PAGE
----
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I'm a grad student, an avid reader, a huge nerd, fervent roleplayer, wife, cat lover, tea snob, and obsessive keeper of lists.
Half Blood Blues - Esi Edugyan Jazz under the Nazis, both in Germany and in occupied Paris. Friendship and betrayal in the worst of circumstances, when betrayal can literally lead to death. And then, years later, revisiting those haunts, those people, those betrayals. This is a really amazing book.

It was all the buzz when this book and The Sisters Brothers were shortlisted for the Booker prize. They then split the two big Canadian prizes - one took the Giller, the other the Governor-General. Readers may recall that I wasn't overly enthralled with The Sisters Brothers, so by unfortunate association, I was a little worried about this one as well.

I needn't have been. Esi Edugyan has written something pitch perfect. The language, the story, the characters, they all flow so beautifully, and their melodic lines intertwine so effortlessly through past and present, through characters you love, and characters you ache for, through making music at the very worst of times, and having it all fall apart. It's gorgeously done.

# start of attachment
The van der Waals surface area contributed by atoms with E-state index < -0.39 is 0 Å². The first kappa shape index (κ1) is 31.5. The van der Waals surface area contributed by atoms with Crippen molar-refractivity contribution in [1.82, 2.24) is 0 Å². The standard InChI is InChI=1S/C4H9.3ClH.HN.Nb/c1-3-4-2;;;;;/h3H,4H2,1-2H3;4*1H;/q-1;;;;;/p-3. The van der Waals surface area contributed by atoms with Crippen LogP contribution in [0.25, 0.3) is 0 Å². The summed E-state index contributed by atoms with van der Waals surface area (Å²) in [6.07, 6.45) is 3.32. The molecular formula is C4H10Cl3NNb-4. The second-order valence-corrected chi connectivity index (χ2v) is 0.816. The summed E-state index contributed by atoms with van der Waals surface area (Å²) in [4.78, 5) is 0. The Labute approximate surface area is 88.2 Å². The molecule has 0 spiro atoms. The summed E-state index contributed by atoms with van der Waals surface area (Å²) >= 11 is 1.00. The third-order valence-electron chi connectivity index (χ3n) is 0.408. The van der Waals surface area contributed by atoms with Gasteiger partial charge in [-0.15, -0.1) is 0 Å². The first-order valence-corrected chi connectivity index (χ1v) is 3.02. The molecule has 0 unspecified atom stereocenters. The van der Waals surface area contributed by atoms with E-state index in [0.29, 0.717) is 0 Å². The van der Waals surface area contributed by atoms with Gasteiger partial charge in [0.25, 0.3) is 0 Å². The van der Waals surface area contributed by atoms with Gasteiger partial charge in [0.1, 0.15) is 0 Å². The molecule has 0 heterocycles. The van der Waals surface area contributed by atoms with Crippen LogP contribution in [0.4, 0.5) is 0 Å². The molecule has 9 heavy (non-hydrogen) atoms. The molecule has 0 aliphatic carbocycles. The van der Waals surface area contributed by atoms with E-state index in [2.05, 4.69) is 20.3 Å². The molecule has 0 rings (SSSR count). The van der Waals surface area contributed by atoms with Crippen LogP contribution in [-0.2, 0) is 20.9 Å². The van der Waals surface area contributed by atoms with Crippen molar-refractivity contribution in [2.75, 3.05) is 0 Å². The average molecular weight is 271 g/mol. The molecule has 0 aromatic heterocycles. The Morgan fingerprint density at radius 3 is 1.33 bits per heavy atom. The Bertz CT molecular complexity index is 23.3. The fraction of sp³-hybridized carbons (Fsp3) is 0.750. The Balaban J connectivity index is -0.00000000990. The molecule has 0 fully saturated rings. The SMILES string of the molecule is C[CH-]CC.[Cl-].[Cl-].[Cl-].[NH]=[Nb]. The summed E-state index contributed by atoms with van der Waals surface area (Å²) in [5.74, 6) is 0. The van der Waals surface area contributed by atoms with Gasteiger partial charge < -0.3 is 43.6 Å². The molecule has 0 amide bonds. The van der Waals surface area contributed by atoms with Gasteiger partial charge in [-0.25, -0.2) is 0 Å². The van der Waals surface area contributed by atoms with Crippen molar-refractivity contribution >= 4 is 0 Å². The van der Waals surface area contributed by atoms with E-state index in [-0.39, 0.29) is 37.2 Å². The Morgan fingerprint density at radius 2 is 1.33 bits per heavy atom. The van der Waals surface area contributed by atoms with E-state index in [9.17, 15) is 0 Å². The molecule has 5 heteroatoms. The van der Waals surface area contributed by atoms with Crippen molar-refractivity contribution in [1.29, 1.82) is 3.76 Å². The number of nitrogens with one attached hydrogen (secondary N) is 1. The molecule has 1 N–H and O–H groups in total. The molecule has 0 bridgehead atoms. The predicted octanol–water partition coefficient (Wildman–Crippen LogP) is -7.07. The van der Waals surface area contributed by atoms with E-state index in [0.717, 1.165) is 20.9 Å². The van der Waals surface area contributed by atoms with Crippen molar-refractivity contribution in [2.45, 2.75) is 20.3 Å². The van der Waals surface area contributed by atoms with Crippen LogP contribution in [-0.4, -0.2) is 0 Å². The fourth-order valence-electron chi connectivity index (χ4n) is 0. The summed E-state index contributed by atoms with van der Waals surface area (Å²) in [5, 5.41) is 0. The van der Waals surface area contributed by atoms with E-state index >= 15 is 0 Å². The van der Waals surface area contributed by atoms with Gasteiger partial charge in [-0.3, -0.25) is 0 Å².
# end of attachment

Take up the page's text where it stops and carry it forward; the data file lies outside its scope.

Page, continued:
Initially a group in Berlin, most of the members flee to Paris, although that flight comes too late for some. Many members of the group are half-blood, in one form or another. One can pass for white, and sometimes done. Another cannot. They are marked by blackness, by outsider status, by being musicians, in a world where being different is punishable by death.

It's also a book about talent, and the pain of having it, and the pain of being merely good enough, while observing genius. About wanting to make a mark, leave one thing behind worth saving, and the lengths you might go to to make that happen.

The interspersing with this tale in Berlin and then Paris with the 1992 stories of two of the old jazz musicians going back to Berlin to a festival for their young bandmate, Hieronymus Falk, now heralded as a lost genius, who died in the camps. Sid, the bass player, his frustration and anger and guilt, all this provides the context for how those years continue to affect his life and everything he does. It's also about how history is remembered and retold and warped and forgotten.

And also, possibly, it is about making amends. But I want to return to her language, both the spoken dialogue of the characters, and her descriptive passages. Both are exquisite. For that alone, you should read this book. That they clothe a powerful story as well make it a book that will last.